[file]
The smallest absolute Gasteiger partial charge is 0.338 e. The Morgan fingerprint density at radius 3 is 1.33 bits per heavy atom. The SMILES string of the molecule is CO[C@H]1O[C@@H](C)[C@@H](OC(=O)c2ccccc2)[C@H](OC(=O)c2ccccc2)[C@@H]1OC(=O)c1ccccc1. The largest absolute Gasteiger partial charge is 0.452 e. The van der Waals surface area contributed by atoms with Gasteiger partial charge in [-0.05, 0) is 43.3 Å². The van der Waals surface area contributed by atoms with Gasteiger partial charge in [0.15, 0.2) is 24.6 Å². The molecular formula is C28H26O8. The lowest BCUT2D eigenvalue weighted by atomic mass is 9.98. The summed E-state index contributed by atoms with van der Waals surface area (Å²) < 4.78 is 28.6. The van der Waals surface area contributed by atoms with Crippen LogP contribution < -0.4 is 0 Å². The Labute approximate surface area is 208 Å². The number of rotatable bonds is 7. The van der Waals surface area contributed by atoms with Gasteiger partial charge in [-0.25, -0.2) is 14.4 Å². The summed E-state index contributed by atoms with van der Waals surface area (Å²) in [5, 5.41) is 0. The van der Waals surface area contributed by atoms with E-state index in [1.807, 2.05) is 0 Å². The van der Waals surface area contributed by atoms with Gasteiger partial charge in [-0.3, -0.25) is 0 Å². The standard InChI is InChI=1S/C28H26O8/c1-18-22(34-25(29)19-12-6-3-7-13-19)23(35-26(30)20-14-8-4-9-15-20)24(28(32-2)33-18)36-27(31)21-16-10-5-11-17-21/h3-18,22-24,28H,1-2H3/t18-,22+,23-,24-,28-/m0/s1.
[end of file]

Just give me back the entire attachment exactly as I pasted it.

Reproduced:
The smallest absolute Gasteiger partial charge is 0.338 e. The Morgan fingerprint density at radius 3 is 1.33 bits per heavy atom. The SMILES string of the molecule is CO[C@H]1O[C@@H](C)[C@@H](OC(=O)c2ccccc2)[C@H](OC(=O)c2ccccc2)[C@@H]1OC(=O)c1ccccc1. The largest absolute Gasteiger partial charge is 0.452 e. The van der Waals surface area contributed by atoms with Gasteiger partial charge in [-0.05, 0) is 43.3 Å². The van der Waals surface area contributed by atoms with Gasteiger partial charge in [0.15, 0.2) is 24.6 Å². The molecular formula is C28H26O8. The lowest BCUT2D eigenvalue weighted by atomic mass is 9.98. The summed E-state index contributed by atoms with van der Waals surface area (Å²) < 4.78 is 28.6. The van der Waals surface area contributed by atoms with Crippen LogP contribution < -0.4 is 0 Å². The Labute approximate surface area is 208 Å². The number of rotatable bonds is 7. The van der Waals surface area contributed by atoms with Gasteiger partial charge in [-0.25, -0.2) is 14.4 Å². The summed E-state index contributed by atoms with van der Waals surface area (Å²) in [5, 5.41) is 0. The van der Waals surface area contributed by atoms with E-state index in [1.807, 2.05) is 0 Å². The van der Waals surface area contributed by atoms with Gasteiger partial charge in [-0.3, -0.25) is 0 Å². The standard InChI is InChI=1S/C28H26O8/c1-18-22(34-25(29)19-12-6-3-7-13-19)23(35-26(30)20-14-8-4-9-15-20)24(28(32-2)33-18)36-27(31)21-16-10-5-11-17-21/h3-18,22-24,28H,1-2H3/t18-,22+,23-,24-,28-/m0/s1.